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He said Hollywood lacks a tree committee capable of making informed decisions about tree management and Tree City USA eligibility. A review board comprised of ar borists, botanists and environmentalists, he said, is the best way to make educated decisions about tree planting and removal, and, in turn, rightfully earn the Tree City designation. Hollywood doesnt deserve the award. The Green Team wants to bring the ordinance up to date to bring protection to Florida trees, he said. Without a board made up of people who know the right trees and right places to plant them, you get uninformed decisions. Samuel Uccello, chair of the Green Team, said the City needs to revise its tree code and create a tree committee, but that the City isnt taking the necessary measures to ensure it happens in a timely manner. Our ultimate goal is not Tree City USA, Uccello said. Our ultimate goal is protecting our trees and planting more trees. We dont think the City is doing enough to make that happen. The City, however, doesnt think creating another committee is the right action to take. City spokeswoman Raelin Storey said city governments often get criticized for being too bureaucratic. She said adding another level to the organizational structure could slow the process of addressing the Green Teams concerns and taking action. She said the City is actively looking into how Hollywood should handle their appeals. arborists on its Public Works staff, she said that Hollywood meets the Tree City USA committee requirements, qualifying Hollywood for the designation and helping Hollywood protect its tree canopy as well. We think we have a good system in place, and we feel that we have the staffing thats addressing their concerns, Storey said. She also said Mayor Bober stated he wanted to plant 5,000 trees while in half. While Uccello has found some willingness from the City to address these issues, he said he would love to work more closely with the City Commissioners to further reduce Hollywoods carbon footprint. Gottlieb said that in order to make these improvements, City departments need better communication and less fragmentation. He thinks listening to the recommendations of the Green Team can make Hollywood a greener city. While the Green Team continues to do its part in helping Hollywood go green, Uccello said every Hollywood resident can do his or her part to help the City through conserving and recycling. Were all trying to help reduce our carbon footprints, but we can all do better, he said. For more information about the Green Team, visit http://www.hollymore information about Tree City USA, visit http://www.arborday.org/programs/ treeCityUSA/index.cfm.TREE CITY cont. from page 1 TO COMMENT ON THIS STORY VISIT WWW.HOLLYWOODGAZETTE.COM On Jan. 15, R.S Davis Financial Services, Inc. owner Richard Davis and his partner Howard Carter III transformed their quaint accounting office into a buzzing art museum to offer their clients more to look at than just tax forms. Their Tax Season kick off reception featured mojitos, hors d oeuvres and an interactive, live painting session with Hollywood along with Miami artist Antonio Roberts artwork, will have their paintings displayed throughout the tax season. For more information on the Uncle Sam vs. Visual Artistry 954-929-9506. Hollywood artist gives new meaning to tax season GET A FREE SUBSCRIPTION ONLINE AT www.HollywoodGazette.com or call 954-962-8180Weve got Hollywood covered. 18 2010 ART & CULTURE BUSINESS COMMUNITY EVENTS FOOD HEALTH MONEY OPINION PEOPLE PETS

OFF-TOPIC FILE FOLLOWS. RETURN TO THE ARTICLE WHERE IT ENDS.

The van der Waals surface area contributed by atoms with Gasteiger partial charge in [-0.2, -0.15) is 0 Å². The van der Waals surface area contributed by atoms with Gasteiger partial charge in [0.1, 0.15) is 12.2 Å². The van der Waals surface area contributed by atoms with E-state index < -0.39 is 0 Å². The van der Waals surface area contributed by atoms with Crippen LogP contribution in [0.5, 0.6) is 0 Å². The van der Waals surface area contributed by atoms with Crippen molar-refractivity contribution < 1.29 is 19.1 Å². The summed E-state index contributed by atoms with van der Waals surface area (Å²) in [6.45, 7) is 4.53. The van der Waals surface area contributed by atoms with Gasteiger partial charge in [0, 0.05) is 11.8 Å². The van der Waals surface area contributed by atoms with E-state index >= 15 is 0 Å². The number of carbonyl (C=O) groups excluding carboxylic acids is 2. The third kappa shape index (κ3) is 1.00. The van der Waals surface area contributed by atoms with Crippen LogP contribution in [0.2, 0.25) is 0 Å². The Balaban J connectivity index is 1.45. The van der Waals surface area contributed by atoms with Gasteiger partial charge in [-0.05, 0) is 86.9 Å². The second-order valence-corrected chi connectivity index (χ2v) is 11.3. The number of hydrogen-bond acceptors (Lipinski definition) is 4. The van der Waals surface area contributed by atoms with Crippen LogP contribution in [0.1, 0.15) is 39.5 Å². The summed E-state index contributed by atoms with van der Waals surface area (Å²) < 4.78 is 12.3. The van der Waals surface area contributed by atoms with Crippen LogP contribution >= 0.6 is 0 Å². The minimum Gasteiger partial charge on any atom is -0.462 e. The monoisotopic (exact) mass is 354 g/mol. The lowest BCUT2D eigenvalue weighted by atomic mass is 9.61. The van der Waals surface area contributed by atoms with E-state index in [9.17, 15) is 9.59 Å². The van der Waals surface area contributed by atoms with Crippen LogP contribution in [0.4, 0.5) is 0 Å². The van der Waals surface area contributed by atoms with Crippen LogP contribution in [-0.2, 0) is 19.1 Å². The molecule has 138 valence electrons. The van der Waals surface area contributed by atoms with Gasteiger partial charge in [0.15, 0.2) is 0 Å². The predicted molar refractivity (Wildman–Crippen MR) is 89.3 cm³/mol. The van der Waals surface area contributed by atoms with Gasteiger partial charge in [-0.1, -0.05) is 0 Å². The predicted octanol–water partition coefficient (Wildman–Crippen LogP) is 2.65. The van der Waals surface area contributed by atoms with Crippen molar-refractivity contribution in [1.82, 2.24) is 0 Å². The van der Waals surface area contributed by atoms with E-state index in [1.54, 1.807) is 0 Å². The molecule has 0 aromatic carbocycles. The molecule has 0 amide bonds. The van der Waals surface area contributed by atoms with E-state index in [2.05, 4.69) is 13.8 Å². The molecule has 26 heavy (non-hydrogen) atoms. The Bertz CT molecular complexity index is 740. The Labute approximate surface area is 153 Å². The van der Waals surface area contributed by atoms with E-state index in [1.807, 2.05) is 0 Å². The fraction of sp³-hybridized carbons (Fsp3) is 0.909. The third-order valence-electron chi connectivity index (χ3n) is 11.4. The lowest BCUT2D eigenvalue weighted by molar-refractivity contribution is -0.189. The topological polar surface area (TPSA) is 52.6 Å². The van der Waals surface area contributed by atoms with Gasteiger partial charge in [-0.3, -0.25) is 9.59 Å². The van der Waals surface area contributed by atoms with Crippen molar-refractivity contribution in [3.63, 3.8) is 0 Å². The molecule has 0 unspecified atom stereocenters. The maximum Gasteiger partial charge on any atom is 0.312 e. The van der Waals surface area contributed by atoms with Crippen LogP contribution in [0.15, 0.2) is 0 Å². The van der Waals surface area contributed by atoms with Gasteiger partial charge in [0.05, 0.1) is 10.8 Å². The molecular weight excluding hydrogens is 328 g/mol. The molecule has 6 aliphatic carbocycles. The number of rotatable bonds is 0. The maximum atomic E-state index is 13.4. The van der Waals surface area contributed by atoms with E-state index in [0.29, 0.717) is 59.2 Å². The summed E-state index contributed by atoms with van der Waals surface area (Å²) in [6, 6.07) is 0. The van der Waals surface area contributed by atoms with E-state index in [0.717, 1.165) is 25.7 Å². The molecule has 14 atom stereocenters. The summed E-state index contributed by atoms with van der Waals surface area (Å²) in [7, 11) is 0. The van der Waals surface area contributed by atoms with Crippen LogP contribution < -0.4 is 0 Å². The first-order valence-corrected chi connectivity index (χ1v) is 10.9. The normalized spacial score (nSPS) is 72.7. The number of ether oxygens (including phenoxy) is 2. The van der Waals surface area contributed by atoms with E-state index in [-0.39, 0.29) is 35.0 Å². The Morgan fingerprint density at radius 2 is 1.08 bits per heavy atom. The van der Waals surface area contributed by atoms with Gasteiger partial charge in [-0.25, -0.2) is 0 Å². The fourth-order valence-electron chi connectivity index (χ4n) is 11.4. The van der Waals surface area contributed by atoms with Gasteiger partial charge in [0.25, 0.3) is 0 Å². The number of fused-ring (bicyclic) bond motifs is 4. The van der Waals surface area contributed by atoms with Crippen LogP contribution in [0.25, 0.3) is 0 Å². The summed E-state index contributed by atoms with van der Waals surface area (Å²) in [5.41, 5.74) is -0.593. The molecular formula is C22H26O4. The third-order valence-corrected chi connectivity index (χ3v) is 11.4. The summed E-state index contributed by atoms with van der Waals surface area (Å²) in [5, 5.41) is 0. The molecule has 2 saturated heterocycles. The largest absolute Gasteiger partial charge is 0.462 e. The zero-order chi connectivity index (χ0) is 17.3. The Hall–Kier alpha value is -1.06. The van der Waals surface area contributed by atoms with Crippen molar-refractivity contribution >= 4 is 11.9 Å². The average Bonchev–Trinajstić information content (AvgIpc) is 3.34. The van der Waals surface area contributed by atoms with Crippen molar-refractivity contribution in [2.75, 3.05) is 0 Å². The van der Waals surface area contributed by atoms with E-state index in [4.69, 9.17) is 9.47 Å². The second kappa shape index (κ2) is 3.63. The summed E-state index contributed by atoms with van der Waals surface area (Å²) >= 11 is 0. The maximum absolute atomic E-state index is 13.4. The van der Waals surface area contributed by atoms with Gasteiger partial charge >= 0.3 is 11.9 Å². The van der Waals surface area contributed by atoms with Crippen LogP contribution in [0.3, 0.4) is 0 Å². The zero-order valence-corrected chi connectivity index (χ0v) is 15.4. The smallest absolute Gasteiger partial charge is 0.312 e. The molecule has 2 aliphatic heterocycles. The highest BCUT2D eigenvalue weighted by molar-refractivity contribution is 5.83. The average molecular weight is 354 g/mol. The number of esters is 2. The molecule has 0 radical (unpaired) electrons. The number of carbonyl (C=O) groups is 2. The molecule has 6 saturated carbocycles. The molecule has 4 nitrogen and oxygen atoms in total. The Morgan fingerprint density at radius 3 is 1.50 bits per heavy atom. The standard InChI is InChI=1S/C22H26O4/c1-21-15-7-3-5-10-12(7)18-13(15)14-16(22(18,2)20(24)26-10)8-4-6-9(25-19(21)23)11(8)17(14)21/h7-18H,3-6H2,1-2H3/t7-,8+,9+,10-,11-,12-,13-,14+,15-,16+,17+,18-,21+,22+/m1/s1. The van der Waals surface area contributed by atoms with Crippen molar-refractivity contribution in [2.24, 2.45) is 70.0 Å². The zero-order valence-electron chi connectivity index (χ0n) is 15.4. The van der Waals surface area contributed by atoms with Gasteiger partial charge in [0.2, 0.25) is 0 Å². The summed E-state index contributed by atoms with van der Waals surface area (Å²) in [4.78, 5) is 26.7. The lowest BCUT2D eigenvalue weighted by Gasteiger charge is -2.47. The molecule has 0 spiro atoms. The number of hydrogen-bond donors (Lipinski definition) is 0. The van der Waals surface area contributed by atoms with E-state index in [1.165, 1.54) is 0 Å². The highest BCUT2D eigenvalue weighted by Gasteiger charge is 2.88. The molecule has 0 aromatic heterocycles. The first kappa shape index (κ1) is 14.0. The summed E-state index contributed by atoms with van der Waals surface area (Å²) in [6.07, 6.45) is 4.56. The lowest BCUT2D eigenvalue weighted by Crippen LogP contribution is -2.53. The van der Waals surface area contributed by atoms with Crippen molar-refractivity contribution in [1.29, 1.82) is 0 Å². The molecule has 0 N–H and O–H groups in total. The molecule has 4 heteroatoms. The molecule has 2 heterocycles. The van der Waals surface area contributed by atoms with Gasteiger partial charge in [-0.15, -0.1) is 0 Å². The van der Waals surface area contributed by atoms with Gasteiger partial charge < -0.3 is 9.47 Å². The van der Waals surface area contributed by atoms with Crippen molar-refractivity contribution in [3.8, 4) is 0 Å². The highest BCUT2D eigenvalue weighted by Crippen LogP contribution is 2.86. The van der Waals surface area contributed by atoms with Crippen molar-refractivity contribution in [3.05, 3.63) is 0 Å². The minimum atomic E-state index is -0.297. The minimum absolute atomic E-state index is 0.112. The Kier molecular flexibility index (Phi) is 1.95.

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and students learn at their own pace in a prepared environment also makes it unique. The district has only two existing Montessori schools: Sunrise Middle and Virginia Shuman Young Elementary in Fort Lauderdale, which cur rently has more than 100 Hollywood residents and a waiting list of nearly 900 students. It is hoped attract students from private and charter schools at a critical time of declining public school enrollment. The composition of the new schools enrollment has been at the heart of a debate between City Commissioners and School Board members. In December, the School Board voted to set aside 150 of the 750 seats at School C for students living in the South Broward High School feeder pattern. But Hollywood Commissioners want 50 percent of the schools enrollment designated for their residents. In addition, the Broward County School District needs a lease from Hollywood for the school property, which includes a city park. The City Commissions Dec. 16 vote on the second amendment to the 50-year lease agreement was characterized as a counter-offer by Commissioner Heidi OSheehan, the City Commission liaison to the School Board. She urged parents many of whom feared that the schools opening would be jeopardized if Commissioners refused to approve what the School Board wants not to fall for any fear tactic. I think its a bluff, OSheehan told parents who attended the Commission meeting. I think theyre trying to manipulate you into opposing the people that are trying to help you ensure that your children actually win the lottery and get into the school. OSheehan stressed that the lease agreement between the City and the School Board strengthens Hollywoods position. Our only leverage to ask for any protections for our residents is the fact that part of this building and facilities of the school are City property that we have leased to them at no cost, she said. What we are trying to do is make sure that our residents are getting a value for our contribution of land to the School Board and some recognition that we are partners in this. The new state-of-the-art school, which is located just west of Dixie Highway and south of Johnson Street at 2230 Lincoln St., was originally intended to be a traditional neighborhood school. And some Lincoln Park that will be generated by the new school, particularly with regard to school buses. Another key issue is the hours that the sites 4.7-acre park, a shared-use facility, will be available to the public on school days. Even though its going to be a Montessori school, its still a park for the neighborhood, said Vice Mayor Beam Furr. Furr and Commissioner Dick Blattner also echoed the concerns of some residents that demanding 50 percent of the seats for Hollywood students could adversely affect enrollment at local elementary schools such as Oakridge and Hollywood Central. Youre putting those schools at risk. We dont want to do that, Furr said. OSheehan said that in the absence of data showing that a 50 percent designation for Hollywood students would drain other school enrollments, Commissioners owed it to their residents to explore the option of a further negotiation with the School Board. We have no way absolutely no way of knowing where the students who apply to this school will come from, OSheehan said. The application process for New School C began Dec. 2 and will run through Feb. 17. In the meantime, School Board Chair Jennifer Gottlieb promised to address the City Commissioners concerns. The districts attendance-zone boundary hearings were scheduled to start at the end of January. I look forward to your staff working with my staff and resolving whatever the outstanding issues are, Gottlieb told Commissioners. I know that when this is all said and done, the residents, the parents, everybody will be pleased. FOR RENT LabelleApartments Motel Efficiencies with Pool Weekly / Monthly / SeasonalStarting at $155/week $600/Month 600 N. 20 Avenue, Hollywood(Pierce St. & 20th near Downtown)Drive By or call 954-609-1445for Info and Showing The Florida Youth Orchestra, the only one of its kind in South Florida, will showcase its musical talents on Saturday, Feb. 13 at the Hollywood Central Performing Arts Center for Hollywood residents to enjoy. With past performances at New Yorks Carnegie Hall and Center, the Florida Youth Orchestra has more than 300 young performers that reside in Broward, MiamiDade and Palm Beach counties. Orchestra has provided classical music education for young talented musicians. Now in its 22nd season, youngsters aged 6 to 19 will participate in this interactive concert under the direction of Thomas Sleeper. The concert, which will take place at 2 p.m. at 1770 Monroe St., includes an instrument petting zoo, where audience members hold and use actual instruments. Admission for Center members is free, and $7 for adult non-members and $3 for children. For more information, call 954-921-3274 or visit www. ArtandCultureCenter.org. Since 1978 954-444-7708 305-444-7709 Ta Call for free consultation954-234-4567 @ TO ADVERTISE, CALL 954-962-8180 OR VISIT WWW.HOLLYWOODGAZETTE.COM 201019 ART & CULTURE BUSINESS COMMUNITY EVENTS FOOD HEALTH MONEY OPINION PEOPLE PETS NEW SCHOOL cont. from page 1